STAFF ED: Gun Control


On display at a gun shop in Wendell, N.C., an AR-15 assault rifle manufactured by Core15 Rifle Systems in December 18, 2012. (Chuck Liddy/Raleigh News & Observer/TNS)

There should be no instance in which the last thing a child hears is the sound of gunfire. In America, this has been the case with far too many children as of late. In February, at Marjory Stoneman Douglas high school in Parkland, 15 children were killed, as well as two adults. On March 7, 17-year-old Courtlin Arrington was killed at Huffman high school in Alabama. The list could go on, including well-known instances such as Columbine and Sandy Hook, as well as the countless others which never rose to infamy.
One massacre is too many, yet somehow, it would take paragraphs to name them all.
The fact that an assault rifle such as the AR-15 can be brought into a school, a theatre, a concert venue or a mall in any instance allows for so many killings to take place. The apparent ease with which this has been done calls into question the logistics and morality of the laws regarding gun control. In situations where the safety of innocent children is encroached upon, this is especially true.
We are the innocent children, the teens trying to enjoy our youth in a time where, for the first time, mass slaughter is a very real possibility. No previous generation has grown up with the knowledge that stepping into a school building could be a deadly risk. We have to grow up this way.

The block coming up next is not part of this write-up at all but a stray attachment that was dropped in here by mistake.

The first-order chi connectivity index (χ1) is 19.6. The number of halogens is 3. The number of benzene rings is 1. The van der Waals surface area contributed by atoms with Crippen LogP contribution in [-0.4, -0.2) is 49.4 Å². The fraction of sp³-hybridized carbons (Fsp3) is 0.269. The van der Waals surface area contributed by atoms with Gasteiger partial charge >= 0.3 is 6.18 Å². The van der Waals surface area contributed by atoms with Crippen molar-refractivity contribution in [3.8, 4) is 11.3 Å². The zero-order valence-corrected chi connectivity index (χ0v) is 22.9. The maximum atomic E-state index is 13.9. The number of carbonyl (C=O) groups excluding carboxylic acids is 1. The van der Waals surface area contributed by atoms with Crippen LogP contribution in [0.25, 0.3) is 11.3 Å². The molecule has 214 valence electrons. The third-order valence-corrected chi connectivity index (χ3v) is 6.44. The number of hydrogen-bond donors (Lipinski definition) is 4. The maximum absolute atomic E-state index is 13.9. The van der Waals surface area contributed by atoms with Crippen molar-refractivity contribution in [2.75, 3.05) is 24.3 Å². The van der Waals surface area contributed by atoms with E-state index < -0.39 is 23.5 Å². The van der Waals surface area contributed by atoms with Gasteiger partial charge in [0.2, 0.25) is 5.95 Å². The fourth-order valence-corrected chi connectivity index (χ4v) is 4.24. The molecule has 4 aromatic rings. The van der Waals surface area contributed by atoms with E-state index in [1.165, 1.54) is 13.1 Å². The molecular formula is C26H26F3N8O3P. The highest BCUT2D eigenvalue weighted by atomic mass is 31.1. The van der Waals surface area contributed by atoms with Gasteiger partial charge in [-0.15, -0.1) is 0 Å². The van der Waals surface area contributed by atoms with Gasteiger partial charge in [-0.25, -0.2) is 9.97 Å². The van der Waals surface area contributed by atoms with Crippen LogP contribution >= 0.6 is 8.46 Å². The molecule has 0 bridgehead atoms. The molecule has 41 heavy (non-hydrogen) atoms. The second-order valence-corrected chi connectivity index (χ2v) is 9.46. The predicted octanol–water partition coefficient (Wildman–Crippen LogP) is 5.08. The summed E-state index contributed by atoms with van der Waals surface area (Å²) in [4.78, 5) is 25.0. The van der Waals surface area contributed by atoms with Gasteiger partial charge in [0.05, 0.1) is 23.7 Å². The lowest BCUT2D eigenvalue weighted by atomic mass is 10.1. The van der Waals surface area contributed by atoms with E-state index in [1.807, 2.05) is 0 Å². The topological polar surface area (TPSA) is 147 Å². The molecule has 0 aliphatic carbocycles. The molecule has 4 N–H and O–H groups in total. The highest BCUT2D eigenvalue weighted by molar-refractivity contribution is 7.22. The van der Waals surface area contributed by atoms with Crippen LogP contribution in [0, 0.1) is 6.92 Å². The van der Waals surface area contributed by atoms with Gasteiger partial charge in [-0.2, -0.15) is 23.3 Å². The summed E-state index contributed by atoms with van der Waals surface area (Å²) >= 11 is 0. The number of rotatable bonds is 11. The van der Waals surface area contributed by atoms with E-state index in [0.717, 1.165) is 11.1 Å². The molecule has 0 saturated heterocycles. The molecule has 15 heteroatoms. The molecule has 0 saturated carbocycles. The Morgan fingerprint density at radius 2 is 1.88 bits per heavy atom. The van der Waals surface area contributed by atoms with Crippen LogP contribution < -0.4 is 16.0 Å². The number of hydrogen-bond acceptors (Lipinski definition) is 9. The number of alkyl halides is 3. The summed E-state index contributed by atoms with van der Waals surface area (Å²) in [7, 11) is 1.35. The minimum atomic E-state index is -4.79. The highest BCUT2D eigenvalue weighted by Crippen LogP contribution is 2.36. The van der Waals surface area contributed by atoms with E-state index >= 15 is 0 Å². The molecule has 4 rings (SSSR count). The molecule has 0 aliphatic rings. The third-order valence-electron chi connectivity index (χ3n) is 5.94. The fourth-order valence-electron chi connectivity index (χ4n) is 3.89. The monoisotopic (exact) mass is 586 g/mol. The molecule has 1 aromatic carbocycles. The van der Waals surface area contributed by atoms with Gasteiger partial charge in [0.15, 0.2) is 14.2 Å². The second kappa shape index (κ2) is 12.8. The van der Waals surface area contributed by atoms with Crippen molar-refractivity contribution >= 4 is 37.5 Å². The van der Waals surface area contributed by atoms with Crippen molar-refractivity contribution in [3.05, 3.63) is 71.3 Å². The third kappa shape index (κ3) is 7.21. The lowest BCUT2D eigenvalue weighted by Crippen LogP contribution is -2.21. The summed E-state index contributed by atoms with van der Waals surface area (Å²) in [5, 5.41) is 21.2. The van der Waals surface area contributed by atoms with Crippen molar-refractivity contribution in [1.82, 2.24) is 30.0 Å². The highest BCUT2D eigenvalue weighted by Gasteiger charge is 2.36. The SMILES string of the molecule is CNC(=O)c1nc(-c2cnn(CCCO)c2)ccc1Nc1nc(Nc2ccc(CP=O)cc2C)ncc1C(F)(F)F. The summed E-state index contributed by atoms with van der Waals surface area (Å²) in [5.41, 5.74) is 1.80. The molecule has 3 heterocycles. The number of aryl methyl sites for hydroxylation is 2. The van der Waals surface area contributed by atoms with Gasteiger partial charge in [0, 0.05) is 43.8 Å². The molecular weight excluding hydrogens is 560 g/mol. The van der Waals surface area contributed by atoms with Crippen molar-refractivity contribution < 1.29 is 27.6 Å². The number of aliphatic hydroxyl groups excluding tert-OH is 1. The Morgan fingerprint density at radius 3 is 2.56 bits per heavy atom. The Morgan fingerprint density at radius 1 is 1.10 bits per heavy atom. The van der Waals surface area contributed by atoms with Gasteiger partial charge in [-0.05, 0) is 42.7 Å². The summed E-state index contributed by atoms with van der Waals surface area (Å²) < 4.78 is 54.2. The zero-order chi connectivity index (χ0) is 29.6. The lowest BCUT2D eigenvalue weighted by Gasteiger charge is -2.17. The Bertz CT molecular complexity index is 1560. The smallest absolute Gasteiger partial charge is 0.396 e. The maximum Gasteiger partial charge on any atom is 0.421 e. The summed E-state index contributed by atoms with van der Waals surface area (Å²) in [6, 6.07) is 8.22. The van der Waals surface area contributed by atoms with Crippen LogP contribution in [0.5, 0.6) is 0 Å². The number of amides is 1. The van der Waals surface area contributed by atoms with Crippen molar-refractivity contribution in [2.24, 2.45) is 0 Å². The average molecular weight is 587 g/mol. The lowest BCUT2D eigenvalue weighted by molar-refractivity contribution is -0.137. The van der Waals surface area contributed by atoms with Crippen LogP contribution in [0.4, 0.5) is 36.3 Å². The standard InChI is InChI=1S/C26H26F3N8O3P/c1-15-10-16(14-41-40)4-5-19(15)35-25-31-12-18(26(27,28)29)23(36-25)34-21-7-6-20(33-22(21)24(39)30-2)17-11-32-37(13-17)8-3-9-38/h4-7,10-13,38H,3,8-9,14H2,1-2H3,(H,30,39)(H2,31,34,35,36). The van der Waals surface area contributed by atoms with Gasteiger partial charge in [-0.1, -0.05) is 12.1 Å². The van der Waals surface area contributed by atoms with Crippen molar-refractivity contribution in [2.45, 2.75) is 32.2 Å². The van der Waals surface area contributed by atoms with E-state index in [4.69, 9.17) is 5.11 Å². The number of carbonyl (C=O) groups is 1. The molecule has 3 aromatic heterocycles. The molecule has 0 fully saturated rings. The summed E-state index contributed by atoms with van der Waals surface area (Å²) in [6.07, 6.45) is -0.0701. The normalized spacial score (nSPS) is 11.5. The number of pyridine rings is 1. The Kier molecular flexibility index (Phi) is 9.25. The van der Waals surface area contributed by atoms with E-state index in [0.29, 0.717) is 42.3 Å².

There is no situation where an American’s right to own a gun outweighs a child’s right to be alive, our right to be alive. After all, the right to live safely is in the International Bill of Human Rights. The right to bear arms belongs solely to the American Constitution, only one country’s document. And, anyway, aren’t we as Americans supposed to have a right to life, liberty and the pursuit of happiness?
The use of the Constitution to excuse unmonitored ownership of a gun comes up far too frequently in discussions of gun control.
To start, the second amendment was written during the time of one-shot rifles and citizen militias, a time when gun might truly have been needed to protect oneself. Now, America has one of the world’s most reinforced armies, and a strong police force. The need for the ownership of a gun is questionable. Definitively, however, owning a weapon like the AR-15 is inexcusable.
Perhaps, then, the Constitution and its amendments (specifically the second) should not be treated as set-in-stone, but as a living document that adapts with the progress of the world. We have progressed to a point where weapons of war are easily-purchased commodities. Now is the time for a change, one which would make it impossible to purchase such a weapon and bring it into a place that should be kept safe. We can not afford to cling unyielding to the second amendment when the currency with which we pay for it is the lives of children.
The time has passed for offering thoughts and prayers without action to back them up. One massacre should have been enough to warrant change. Certainly after this many, there is no excuse for the inaction we have seen thus far. The demand is not that all guns be removed from the hands of the American people; the demand is, in fact, that guns only be placed into the hands of American people who can be trusted to use them safely. This does not encroach on any freedom, so there is no reason that a change can’t be made.
Perhaps the Constitution declares “We the People,” but the Constitution also contains the lax second amendment, and nobody seems to be able to fix it. Well, we the youth will not rest until we no longer have to watch our peers slaughtered around us, and we will not rest until we prevail.